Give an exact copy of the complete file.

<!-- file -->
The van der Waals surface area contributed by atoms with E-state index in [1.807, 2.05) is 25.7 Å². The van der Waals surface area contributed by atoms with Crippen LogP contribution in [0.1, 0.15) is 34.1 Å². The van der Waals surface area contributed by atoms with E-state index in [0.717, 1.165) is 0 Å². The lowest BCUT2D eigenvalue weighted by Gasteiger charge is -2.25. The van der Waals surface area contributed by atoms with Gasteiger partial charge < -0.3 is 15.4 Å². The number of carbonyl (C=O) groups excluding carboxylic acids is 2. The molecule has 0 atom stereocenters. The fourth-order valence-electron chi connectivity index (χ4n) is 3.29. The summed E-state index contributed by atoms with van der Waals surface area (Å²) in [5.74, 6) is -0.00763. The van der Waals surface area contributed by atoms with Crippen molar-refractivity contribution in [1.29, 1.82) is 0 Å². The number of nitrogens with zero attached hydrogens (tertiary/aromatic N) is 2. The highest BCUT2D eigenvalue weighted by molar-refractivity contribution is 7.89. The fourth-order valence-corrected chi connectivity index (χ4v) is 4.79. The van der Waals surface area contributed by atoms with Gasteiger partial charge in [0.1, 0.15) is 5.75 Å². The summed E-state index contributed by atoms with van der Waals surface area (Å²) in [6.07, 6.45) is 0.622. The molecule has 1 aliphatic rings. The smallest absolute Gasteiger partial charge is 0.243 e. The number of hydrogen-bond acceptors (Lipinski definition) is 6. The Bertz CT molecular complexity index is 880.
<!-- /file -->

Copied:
The van der Waals surface area contributed by atoms with E-state index in [1.807, 2.05) is 25.7 Å². The van der Waals surface area contributed by atoms with Crippen LogP contribution in [0.1, 0.15) is 34.1 Å². The van der Waals surface area contributed by atoms with E-state index in [0.717, 1.165) is 0 Å². The lowest BCUT2D eigenvalue weighted by Gasteiger charge is -2.25. The van der Waals surface area contributed by atoms with Gasteiger partial charge < -0.3 is 15.4 Å². The number of carbonyl (C=O) groups excluding carboxylic acids is 2. The molecule has 0 atom stereocenters. The fourth-order valence-electron chi connectivity index (χ4n) is 3.29. The summed E-state index contributed by atoms with van der Waals surface area (Å²) in [5.74, 6) is -0.00763. The van der Waals surface area contributed by atoms with Crippen molar-refractivity contribution in [1.29, 1.82) is 0 Å². The number of nitrogens with zero attached hydrogens (tertiary/aromatic N) is 2. The highest BCUT2D eigenvalue weighted by molar-refractivity contribution is 7.89. The fourth-order valence-corrected chi connectivity index (χ4v) is 4.79. The van der Waals surface area contributed by atoms with Gasteiger partial charge in [0.1, 0.15) is 5.75 Å². The summed E-state index contributed by atoms with van der Waals surface area (Å²) in [6.07, 6.45) is 0.622. The molecule has 1 aliphatic rings. The smallest absolute Gasteiger partial charge is 0.243 e. The number of hydrogen-bond acceptors (Lipinski definition) is 6. The Bertz CT molecular complexity index is 880.